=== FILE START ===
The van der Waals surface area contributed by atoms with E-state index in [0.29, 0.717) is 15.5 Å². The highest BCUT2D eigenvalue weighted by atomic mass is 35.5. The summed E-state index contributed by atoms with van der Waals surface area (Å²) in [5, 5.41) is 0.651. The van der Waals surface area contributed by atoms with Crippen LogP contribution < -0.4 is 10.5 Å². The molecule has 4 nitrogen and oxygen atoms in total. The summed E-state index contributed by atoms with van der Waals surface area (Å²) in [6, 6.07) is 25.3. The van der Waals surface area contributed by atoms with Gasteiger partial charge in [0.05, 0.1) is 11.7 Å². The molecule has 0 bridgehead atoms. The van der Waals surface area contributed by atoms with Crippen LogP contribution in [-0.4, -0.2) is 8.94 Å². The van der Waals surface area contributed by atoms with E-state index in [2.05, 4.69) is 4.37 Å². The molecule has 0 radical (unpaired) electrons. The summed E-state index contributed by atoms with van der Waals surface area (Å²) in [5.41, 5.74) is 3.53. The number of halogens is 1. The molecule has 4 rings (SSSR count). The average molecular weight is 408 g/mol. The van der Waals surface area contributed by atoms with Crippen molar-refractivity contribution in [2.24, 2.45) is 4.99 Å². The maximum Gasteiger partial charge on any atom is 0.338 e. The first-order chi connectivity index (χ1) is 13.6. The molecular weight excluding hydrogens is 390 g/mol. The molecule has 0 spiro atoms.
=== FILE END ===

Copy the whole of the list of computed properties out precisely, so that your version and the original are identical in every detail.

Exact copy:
The van der Waals surface area contributed by atoms with E-state index in [0.29, 0.717) is 15.5 Å². The highest BCUT2D eigenvalue weighted by atomic mass is 35.5. The summed E-state index contributed by atoms with van der Waals surface area (Å²) in [5, 5.41) is 0.651. The van der Waals surface area contributed by atoms with Crippen LogP contribution < -0.4 is 10.5 Å². The molecule has 4 nitrogen and oxygen atoms in total. The summed E-state index contributed by atoms with van der Waals surface area (Å²) in [6, 6.07) is 25.3. The van der Waals surface area contributed by atoms with Gasteiger partial charge in [0.05, 0.1) is 11.7 Å². The molecule has 0 bridgehead atoms. The van der Waals surface area contributed by atoms with Crippen LogP contribution in [-0.4, -0.2) is 8.94 Å². The van der Waals surface area contributed by atoms with E-state index in [2.05, 4.69) is 4.37 Å². The molecule has 0 radical (unpaired) electrons. The summed E-state index contributed by atoms with van der Waals surface area (Å²) in [5.41, 5.74) is 3.53. The number of halogens is 1. The molecule has 4 rings (SSSR count). The average molecular weight is 408 g/mol. The van der Waals surface area contributed by atoms with Crippen molar-refractivity contribution in [2.24, 2.45) is 4.99 Å². The maximum Gasteiger partial charge on any atom is 0.338 e. The first-order chi connectivity index (χ1) is 13.6. The molecular weight excluding hydrogens is 390 g/mol. The molecule has 0 spiro atoms.